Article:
The US Air Force has picked Boeing, Lockheed Martin and Northrop Grumman to carry its infant Joint Surveillance Target Attack Radar System Recapitalization programme forward, sidelining an unnamed fourth bidder.
The three contracts announced 7 August are worth $10 million to $11.5 million each for a one-year “pre-engineering and manufacturing development effort” aimed at maturing and testing competing designs ahead of a downselect in late 2017.
The air force had anticipated awarding “up to three” contracts, making the announcement an important step toward eventually replacing 16 large, radar-carrying Boeing 707-300s (E-8Cs) integrated by Northrop Grumman with the same or better ground-looking surveillance and battle management capability based on a smaller business jet.
Boeing's JSTARS design is based on its commercial 737-700 BBJ1.
Boeing Defense, Space & Security
The announcement means the frontrunners are still in the race, but the air force's contract announcement says four offers were received, pointing to a sidelined bidder.
Boeing intends to offer a next-generation JSTARS based on its commercial 737-700 BBJ1, and Lockheed and Northrop's designs are based on Bombardier and Gulfstream business jets respectively.
Raytheon and Northrop are the two primary radar providers in the race, with Raytheon offerings its “Skynet” radar (an improved version of its Advanced Airborne Sensor) to all sides, and Northrop considering different options within its portfolio depending on the final requirements.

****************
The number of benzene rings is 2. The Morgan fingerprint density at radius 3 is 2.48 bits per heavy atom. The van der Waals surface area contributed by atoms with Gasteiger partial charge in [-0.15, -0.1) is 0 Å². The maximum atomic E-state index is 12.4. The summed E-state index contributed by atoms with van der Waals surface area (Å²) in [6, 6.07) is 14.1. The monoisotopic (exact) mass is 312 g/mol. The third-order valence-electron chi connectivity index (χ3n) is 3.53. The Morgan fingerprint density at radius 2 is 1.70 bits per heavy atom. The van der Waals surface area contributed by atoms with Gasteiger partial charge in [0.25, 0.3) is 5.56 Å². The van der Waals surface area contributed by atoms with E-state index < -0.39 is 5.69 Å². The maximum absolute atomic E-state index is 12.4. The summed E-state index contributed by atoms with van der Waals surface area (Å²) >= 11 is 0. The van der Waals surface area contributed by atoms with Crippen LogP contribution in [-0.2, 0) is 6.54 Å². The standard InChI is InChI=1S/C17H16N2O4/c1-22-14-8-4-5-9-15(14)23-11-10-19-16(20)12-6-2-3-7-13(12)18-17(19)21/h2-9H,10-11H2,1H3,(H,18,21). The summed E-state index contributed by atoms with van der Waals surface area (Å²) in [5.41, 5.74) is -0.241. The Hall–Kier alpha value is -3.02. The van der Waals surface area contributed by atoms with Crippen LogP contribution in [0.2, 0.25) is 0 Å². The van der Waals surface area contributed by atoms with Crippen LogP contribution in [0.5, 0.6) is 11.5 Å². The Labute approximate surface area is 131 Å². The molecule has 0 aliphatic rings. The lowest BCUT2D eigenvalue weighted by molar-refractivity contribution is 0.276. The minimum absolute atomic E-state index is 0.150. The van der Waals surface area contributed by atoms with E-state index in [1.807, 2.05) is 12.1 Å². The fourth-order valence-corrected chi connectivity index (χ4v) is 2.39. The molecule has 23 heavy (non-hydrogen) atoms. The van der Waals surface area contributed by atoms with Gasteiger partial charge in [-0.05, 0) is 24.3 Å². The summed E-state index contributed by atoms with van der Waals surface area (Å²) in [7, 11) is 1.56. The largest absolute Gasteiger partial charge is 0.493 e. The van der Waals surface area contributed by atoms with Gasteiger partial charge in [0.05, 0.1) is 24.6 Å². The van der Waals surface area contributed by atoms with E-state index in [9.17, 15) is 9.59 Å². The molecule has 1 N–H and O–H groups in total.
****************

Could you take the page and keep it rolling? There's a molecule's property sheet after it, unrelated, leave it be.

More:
The air force says it wants to test and demonstrate the competing designs to the maximum extent possible during the pre-EMD risk-reduction phase ahead of a full and open competition in 2017.
Flying prototypes are preferable, air force acquisition chief William LaPlante said recently, and the designs must comply with new open architecture standards recently defined through an industry and government consortium.
Northrop's Gulfstream GV JSTARS tesbed. Its likely platform is the G550.
The air force intends to award an EMD contract for two test aircraft followed by low-rate production of three aircraft for initial operational capability in late 2023. The remaining 12 aircraft would be purchased through 2024 for a total of 17 jets. Meanwhile, the legacy fleet its due to retire starting in fiscal year 2019.
Northrop is the JSTARS incumbent, supporting the programme from its Manned Aircraft Design Center of Excellence in Melbourne, Florida, where it is currently working on a replacement system being flown on its Gulfstream GV testbed. JSTARS made its combat debut in Operation Desert Storm in 1991 and the last E-8C was delivered in 2005.
The JSTARS aircraft is designed to detect moving targets across a 50,000km2 area and onboard air force battle managers and army specialists provide command-and-control and coordination support to ground forces. Despite carrying advanced technology, the E-8C is based on second-hand, repurposed 707s that are becoming increasingly difficult and expensive to maintain.Whether the programme stays on track for a 2017 EMD award depends largely on budgets, since programmes like the Lockheed Martin F-35, Boeing KC-46, TX next-generation trainer and Long-Range Strike Bomber are also competing for the same limited resources.Lockheed's JSTARS offer will be based on a Bombardier Global-series platform.